• Competitive Government, Bill Hammond of Austin, executive director of Texas Association of Business and Chambers of Commerce.
  • Regulatory Reform, Gerald B. Smith of Houston, chairman and CEO of Smith Graham & Co., a fixed-income investment management firm.
  • Human Resource Management, Laura Ayoub Keith of El Paso, president of The Human Element, a human resource training, search and outplacement firm.
  • E-Government, Rosendo Parra of Austin, senior vice president of Dell Computer Corp.
  • Health Care & Human Services, Thomas R. Saving of College Station, economics professor at Texas A&M University.
  • Government Performance, John W. Fainter Jr. of Austin, president of the Association of Electric Companies of Texas.
  • Education, Charles Miller of Houston, chairman of Meridian Ltd, a private investment partnership.
  • Public Safety & Corrections, Elizabeth Lang-Miers of Dallas, attorney with Locke Liddell & Sapp.
  • Environment/Natural Resources, Noe Fernandez of McAllen,
  • Workforce, Sonceria (Sonny) Messiah-Jiles of Houston, publisher of the Houston Defender.
  • Local Government Empowerment, The Honorable Kevin Eltife, mayor of Tyler.
  • Transportation, Massey Villarreal of Missouri City, president and CEO of Precision Task Group, Inc., a computer consulting firm.
  • Legislative Advisory Group, The Honorable Robert Duncan, R-Lubbock, senator and attorney.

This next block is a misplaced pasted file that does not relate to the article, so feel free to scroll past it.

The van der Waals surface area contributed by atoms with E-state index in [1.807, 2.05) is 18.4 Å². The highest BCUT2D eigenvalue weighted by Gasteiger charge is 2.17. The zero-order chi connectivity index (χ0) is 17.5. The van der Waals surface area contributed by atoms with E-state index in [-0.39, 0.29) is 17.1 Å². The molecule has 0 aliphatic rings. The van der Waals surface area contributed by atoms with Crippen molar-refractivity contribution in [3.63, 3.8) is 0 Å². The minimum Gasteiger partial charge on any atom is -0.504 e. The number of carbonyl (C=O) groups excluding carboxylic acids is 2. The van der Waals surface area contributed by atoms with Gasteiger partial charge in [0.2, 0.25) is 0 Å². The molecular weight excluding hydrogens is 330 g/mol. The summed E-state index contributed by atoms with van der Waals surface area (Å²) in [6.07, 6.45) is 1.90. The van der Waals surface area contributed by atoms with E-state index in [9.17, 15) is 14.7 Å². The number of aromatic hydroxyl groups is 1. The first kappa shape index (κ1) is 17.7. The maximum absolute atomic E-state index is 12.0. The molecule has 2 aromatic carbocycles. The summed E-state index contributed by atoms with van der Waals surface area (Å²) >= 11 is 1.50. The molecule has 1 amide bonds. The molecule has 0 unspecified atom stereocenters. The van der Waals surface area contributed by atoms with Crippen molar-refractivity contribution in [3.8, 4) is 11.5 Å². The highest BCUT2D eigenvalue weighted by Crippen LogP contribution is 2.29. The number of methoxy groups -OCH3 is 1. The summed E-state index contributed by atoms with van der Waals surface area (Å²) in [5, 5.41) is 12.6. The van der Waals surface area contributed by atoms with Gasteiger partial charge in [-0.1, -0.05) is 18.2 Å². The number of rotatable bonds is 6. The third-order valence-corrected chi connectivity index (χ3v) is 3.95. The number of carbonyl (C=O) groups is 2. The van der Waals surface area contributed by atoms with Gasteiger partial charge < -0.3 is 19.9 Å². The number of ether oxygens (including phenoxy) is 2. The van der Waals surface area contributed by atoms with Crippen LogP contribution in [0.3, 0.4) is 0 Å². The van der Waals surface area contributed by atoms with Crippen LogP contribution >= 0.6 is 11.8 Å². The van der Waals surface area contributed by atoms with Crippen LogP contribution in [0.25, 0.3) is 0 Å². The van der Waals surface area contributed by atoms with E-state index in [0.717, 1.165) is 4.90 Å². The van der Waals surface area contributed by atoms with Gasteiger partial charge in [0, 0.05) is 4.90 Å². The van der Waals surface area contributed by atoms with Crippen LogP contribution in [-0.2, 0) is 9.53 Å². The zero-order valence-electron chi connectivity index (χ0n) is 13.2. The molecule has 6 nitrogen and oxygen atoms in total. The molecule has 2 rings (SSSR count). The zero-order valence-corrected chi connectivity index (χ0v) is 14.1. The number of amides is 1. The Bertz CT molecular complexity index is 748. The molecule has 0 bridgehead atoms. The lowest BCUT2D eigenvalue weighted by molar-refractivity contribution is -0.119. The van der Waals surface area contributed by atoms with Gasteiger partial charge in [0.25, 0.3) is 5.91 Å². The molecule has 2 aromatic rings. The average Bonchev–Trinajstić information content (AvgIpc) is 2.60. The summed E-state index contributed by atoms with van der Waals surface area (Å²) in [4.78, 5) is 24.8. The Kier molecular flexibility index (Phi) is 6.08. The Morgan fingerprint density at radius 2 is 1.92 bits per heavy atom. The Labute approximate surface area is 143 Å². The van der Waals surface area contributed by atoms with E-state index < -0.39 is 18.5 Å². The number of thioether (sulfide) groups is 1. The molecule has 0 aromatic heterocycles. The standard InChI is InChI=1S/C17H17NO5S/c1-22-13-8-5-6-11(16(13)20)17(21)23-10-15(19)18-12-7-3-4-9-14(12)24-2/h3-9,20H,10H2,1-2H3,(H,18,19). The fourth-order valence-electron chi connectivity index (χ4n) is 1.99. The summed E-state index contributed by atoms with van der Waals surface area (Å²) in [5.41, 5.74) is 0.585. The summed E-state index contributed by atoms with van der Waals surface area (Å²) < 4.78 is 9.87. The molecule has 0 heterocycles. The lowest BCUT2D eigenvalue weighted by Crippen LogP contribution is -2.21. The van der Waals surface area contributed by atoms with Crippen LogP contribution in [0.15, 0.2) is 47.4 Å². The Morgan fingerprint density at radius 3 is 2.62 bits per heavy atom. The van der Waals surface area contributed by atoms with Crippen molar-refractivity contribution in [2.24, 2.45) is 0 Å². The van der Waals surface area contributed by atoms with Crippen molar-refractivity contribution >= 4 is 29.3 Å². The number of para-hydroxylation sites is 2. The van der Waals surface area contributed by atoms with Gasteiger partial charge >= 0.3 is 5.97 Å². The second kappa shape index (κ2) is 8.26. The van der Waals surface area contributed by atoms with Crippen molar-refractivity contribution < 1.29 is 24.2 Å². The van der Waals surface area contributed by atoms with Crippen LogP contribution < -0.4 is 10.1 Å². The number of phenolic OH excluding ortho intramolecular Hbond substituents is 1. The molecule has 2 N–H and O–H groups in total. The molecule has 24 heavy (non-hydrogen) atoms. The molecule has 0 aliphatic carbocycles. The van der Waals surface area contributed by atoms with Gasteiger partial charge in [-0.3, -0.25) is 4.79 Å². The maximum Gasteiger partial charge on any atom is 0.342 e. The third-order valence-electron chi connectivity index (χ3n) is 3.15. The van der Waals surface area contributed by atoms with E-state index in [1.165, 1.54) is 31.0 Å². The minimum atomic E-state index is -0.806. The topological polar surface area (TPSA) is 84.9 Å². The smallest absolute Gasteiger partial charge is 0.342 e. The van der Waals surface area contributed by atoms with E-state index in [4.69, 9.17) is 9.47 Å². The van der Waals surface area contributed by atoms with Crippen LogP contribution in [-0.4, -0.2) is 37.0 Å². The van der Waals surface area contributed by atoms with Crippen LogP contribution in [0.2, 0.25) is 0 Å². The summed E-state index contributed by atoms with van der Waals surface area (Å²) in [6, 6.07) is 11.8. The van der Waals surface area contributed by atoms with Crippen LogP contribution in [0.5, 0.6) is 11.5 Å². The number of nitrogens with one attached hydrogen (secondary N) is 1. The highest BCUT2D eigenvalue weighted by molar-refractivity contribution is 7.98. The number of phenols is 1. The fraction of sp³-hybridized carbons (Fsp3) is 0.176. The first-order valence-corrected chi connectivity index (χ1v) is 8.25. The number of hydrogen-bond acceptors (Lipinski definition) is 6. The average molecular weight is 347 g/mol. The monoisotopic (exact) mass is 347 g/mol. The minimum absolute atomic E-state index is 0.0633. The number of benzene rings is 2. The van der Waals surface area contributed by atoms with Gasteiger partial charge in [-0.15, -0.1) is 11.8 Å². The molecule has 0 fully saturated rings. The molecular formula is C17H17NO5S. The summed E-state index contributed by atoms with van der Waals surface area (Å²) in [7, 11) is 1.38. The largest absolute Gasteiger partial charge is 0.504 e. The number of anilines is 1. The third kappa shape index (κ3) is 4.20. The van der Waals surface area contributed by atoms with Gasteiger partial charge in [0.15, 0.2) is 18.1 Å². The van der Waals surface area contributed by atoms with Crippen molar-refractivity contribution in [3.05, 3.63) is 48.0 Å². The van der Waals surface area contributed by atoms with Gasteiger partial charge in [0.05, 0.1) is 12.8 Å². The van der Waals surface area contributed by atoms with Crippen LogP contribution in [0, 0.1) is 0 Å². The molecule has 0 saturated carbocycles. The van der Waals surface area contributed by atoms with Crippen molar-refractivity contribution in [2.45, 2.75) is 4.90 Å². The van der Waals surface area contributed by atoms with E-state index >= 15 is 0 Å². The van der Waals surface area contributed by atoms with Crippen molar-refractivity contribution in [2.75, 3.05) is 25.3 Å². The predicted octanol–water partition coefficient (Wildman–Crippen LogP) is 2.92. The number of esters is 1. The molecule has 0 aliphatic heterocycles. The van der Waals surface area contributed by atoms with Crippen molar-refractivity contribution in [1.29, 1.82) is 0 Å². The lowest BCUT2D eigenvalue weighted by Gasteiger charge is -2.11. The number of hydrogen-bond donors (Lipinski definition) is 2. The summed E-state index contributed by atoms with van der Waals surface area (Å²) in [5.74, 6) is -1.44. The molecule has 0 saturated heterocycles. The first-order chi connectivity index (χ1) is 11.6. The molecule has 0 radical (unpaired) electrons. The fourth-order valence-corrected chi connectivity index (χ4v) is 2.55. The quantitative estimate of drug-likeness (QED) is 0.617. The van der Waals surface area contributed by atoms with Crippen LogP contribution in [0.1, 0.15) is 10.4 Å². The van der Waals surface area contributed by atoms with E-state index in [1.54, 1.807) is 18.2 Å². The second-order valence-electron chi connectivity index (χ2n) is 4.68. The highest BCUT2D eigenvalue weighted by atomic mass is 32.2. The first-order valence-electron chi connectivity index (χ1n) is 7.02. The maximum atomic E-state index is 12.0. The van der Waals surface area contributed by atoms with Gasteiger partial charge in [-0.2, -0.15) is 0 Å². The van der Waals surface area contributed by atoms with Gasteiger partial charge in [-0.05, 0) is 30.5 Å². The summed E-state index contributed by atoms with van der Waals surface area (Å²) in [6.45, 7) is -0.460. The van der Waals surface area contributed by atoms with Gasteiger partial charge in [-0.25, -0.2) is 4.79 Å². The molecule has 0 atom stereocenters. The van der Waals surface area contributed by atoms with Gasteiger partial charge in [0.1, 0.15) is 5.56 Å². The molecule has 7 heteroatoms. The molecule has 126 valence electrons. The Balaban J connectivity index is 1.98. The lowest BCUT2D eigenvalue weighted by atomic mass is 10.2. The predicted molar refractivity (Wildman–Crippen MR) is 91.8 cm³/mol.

Saving and Fainter were introduced at the Austin press conference site.

Commissioners Hammond, Messiah-Jiles, Keith, Smith, Lang-Miers and Villarreal were linked to the Austin-originated press conference through state-of-the-art videoconferencing capabilities at Kinko's® locations in Houston, Dallas, San Antonio and El Paso.

Kinko's® Inc. is a leader in business communication services, including the world's largest network of retail public-access videoconferencing services, which uses VTEL videoconferencing systems in 155 locations in the U.S. and Canada. VTEL also made the videoconference available on the Internet using its TurboCast ' video streaming product.

Based in Austin with offices and resellers in 61 countries, VTEL is a global leader in visual communications, offering Internet video streaming solutions, videoconferencing and video networking systems, systems integration and support services.

Each task force will examine the various state agencies and programs covered by those areas by soliciting comments through public "e-hearings," meetings with public and private sector innovators, and discussions with experts. Each task force will include citizen volunteers identified by the Comptroller's office as members, and will be aided by agency staff.

"I have asked the commission to formulate recommendations in time to develop a legislative package before the 77th session," Rylander said. "And I believe there are some changes that can be implemented administratively prior to the next session."

Interested citizens may offer their input to the process at e-hearings and at regional hearings held across the state. In addition, suggestions may be called in to 1-800-531-5441, extension 5-0332 or e-mailed to [email protected] Interested Texans may follow the commission's progress at <www.e-texas.org>.

 

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Carole Keeton Rylander is the first woman elected Texas Comptroller of Public Accounts. She is a former public school teacher, first woman president of the Austin School Board and first woman mayor of Austin. She is also the first woman elected and re-elected Texas Railroad Commissioner.


e-Texas is an initiative of Carole Keeton Rylander, Texas Comptroller of Public Accounts
Post Office Box 13528, Capitol Station
Austin, Texas